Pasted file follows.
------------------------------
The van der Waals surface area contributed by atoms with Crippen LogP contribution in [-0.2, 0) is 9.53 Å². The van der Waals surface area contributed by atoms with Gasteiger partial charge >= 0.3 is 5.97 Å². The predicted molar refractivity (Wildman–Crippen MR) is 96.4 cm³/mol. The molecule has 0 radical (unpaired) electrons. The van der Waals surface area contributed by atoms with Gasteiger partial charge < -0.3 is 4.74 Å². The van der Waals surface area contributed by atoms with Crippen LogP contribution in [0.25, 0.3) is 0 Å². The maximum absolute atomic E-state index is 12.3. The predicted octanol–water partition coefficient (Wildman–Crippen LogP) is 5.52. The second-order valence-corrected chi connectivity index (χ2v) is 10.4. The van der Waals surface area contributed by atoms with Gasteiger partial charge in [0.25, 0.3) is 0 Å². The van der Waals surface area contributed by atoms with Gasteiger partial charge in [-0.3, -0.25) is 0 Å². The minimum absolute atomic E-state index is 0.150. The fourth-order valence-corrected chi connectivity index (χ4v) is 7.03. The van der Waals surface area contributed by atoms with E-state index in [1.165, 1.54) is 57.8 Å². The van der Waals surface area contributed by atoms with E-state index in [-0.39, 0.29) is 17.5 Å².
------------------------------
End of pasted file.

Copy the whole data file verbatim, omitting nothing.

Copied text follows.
The van der Waals surface area contributed by atoms with Crippen LogP contribution in [-0.2, 0) is 9.53 Å². The van der Waals surface area contributed by atoms with Gasteiger partial charge >= 0.3 is 5.97 Å². The predicted molar refractivity (Wildman–Crippen MR) is 96.4 cm³/mol. The molecule has 0 radical (unpaired) electrons. The van der Waals surface area contributed by atoms with Gasteiger partial charge < -0.3 is 4.74 Å². The van der Waals surface area contributed by atoms with Crippen LogP contribution in [0.25, 0.3) is 0 Å². The maximum absolute atomic E-state index is 12.3. The predicted octanol–water partition coefficient (Wildman–Crippen LogP) is 5.52. The second-order valence-corrected chi connectivity index (χ2v) is 10.4. The van der Waals surface area contributed by atoms with Gasteiger partial charge in [0.25, 0.3) is 0 Å². The van der Waals surface area contributed by atoms with Gasteiger partial charge in [-0.3, -0.25) is 0 Å². The minimum absolute atomic E-state index is 0.150. The fourth-order valence-corrected chi connectivity index (χ4v) is 7.03. The van der Waals surface area contributed by atoms with E-state index in [1.165, 1.54) is 57.8 Å². The van der Waals surface area contributed by atoms with E-state index in [-0.39, 0.29) is 17.5 Å².